I am building an appliance that should work in very wide range input voltage: In some scenarios input is 5VAC, in other scenarios it can be 250VAC.

It's not a problem to convert AC to DC, then convert it using converters to required 3.3V for the appliance. The appliance consumes current from 10mA to 150mA on 3.3V.


  • Wide input voltages range.
  • Small size as possible.
  • Less components as possible (footprint, size, price).
  • Less heat dissipation (efficiency in other words).
  • Low current, very low voltage, low output power.

Till now I used 2 separated power supplies for low-voltage and high-voltage scenarios (switching between them mechanically):


simulate this circuit – Schematic created using CircuitLab

There is not a risk of HV input on LV circuit: the input controlled by dual way relay. This approach has following disadvantages (for my point of view):

  • Mechanical switching is not so nice.
  • Waste of space in tiny appliance.
  • Maintaining BOM with similar by function parts.

I looked for an alternative solution to merge 2 PSUs in one. Ready PSUs are huge in size: more than inch (25mm) in one of dimensions.

In this thread it was suggested so far "the best" solution based on wide range regulator LR8. Minimal input of 13.2V is not a problem, I can ignore lower input voltages...

Disadvantages for this approach are:

  • No replacement parts for LR8 in case of short stock.
  • Supply of 1 regulator is not enough. Connecting LDOs in parallel is tricky and not trivial for me. The avoiding overload one of them and lazy load on other is a big deal.

In this thread the idea of LED driver was suggested. In common, this is good idea except following:

  • The most of LED drivers are working in range 80V and up. (At least, I didn't find lower input voltage LED driver).
  • LED driver is build to maintain constant (limited) current. In my appliance, when current not required (10mA consumption) the driver will raise the voltage to reach the preset current. This will burn the appliance itself.

Additional idea to get wide input voltage PSU can be implemented (in science fiction :) by connecting sequentially 2 regulators LTC3639 of Linear. Each regulator can deal with 5-150V range. So 2 in a sequence can deal 10-300V which maybe enough. But I have no clue how to connect them... I think this is not possible. True?

So, I ran out of ideas to solve the problem of single wide input voltage range buck converter/circuit to get 3.3V output at 10-150mA. Please, help.

What can be better: develop new research direction or improve LR8 LDO regulator in parallel?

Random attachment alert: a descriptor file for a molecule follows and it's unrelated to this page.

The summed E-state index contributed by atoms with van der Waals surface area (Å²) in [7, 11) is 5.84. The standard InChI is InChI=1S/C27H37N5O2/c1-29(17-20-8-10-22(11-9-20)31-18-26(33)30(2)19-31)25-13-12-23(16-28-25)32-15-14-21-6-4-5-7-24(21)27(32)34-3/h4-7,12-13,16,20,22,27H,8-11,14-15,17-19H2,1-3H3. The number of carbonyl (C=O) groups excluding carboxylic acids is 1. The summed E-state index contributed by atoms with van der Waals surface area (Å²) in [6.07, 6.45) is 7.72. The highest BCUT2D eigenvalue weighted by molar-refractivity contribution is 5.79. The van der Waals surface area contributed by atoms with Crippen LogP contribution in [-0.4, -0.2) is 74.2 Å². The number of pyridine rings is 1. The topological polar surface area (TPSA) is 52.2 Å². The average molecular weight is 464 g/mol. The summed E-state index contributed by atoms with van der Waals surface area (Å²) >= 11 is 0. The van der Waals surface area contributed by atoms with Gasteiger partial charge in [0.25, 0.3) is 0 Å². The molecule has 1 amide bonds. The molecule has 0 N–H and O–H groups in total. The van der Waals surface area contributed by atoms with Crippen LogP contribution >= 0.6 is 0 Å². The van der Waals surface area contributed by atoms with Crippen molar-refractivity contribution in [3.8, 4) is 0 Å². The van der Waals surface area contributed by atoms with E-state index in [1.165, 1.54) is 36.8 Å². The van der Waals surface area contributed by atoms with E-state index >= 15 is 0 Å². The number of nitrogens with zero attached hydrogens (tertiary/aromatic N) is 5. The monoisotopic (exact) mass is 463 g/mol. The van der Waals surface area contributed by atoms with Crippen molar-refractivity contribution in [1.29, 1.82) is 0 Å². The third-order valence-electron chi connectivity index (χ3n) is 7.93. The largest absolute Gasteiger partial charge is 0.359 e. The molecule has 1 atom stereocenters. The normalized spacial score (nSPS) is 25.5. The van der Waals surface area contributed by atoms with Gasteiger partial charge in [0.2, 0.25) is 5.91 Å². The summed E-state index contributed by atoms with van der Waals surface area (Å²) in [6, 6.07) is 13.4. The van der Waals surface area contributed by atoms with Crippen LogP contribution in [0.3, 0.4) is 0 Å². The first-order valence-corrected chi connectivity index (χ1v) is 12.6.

2 Answers 2


Is it possible to break your load into two parts: an accurate low-current supply that is used for the microcontroller and any analog stuff; and a less accurate higher-current, higher voltage supply that powers things like relays and such?

Many of my products are built this way - my 5V rail needs to supply only 5 to 10 mA and the unregulated supply at whatever voltage I'm working at powers the multitude of relays that many of my products use. I do PWM on the relay coils as necessary to keep the average voltage at the rated value as the input voltage changes.

I have a simple but effective AC Phase Control power supply regulator that works well from about 16Vac in through 230Vac in. But it's good for only AC input (not DC) and it can supply only about 75mA. That doesn't meet your requirements.

  • 1
    \$\begingroup\$ Dwayne, yes, it is an option. I thought about such split of voltages. However, I didn't imagine how to implement this. My limitation was the high consuming part (100mA) expects more-or-less predictable voltage too, not scaling in wide range. I'd be glad to see your schematics, hoping it will be OK. \$\endgroup\$ Commented Feb 7, 2015 at 13:36

You need a very wide input volt range .I have had to do this a few times now so I will outline what I did to nail it .Remember that ready made stuff is unobtainium at these specs so its time to do some real design.Now imagine a buck converter that is made from discretes ,this would work albeit at a rather low duty cycle when the input DC volts are high .Of course it would work normally when the input DC volts are low like say 10V .At the high volts the efficiency would be poor because the switching losses would be much higher.This is because switching losses are based on peak voltages and peak currents .I used a different switching regime that gave greatly reduced switching losses and no diode recovery stress.If I had used a IC I would have been stuck with fixed frequency peak current mode which would have burnt up for sure.On my scheme the converter frequency changed with output loading and input voltage .Before lashing this I managed to show that the expected frequency changes were less than proportional and hence not too bad .At normal input output ratios the efficiency of my birds nest using junkbox parts was 90.1 % measured with basic equipment .I kept the frequency at a normal 60KHz so my test was comparing apples with apples .This figure is nothing to write home about and a orthodox PWM design with optimised parts should beat this .What I did find was that as I kept raising the input volts right up to the ratings of my junkbox fet the efficiency stayed constant .So if you want wide range its more important to have some switching loss reduction scheme.

  • 1
    \$\begingroup\$ Makes sense. Any reference design or example of such switching loss reduction scheme? Thank you. \$\endgroup\$ Commented Apr 8, 2018 at 7:13

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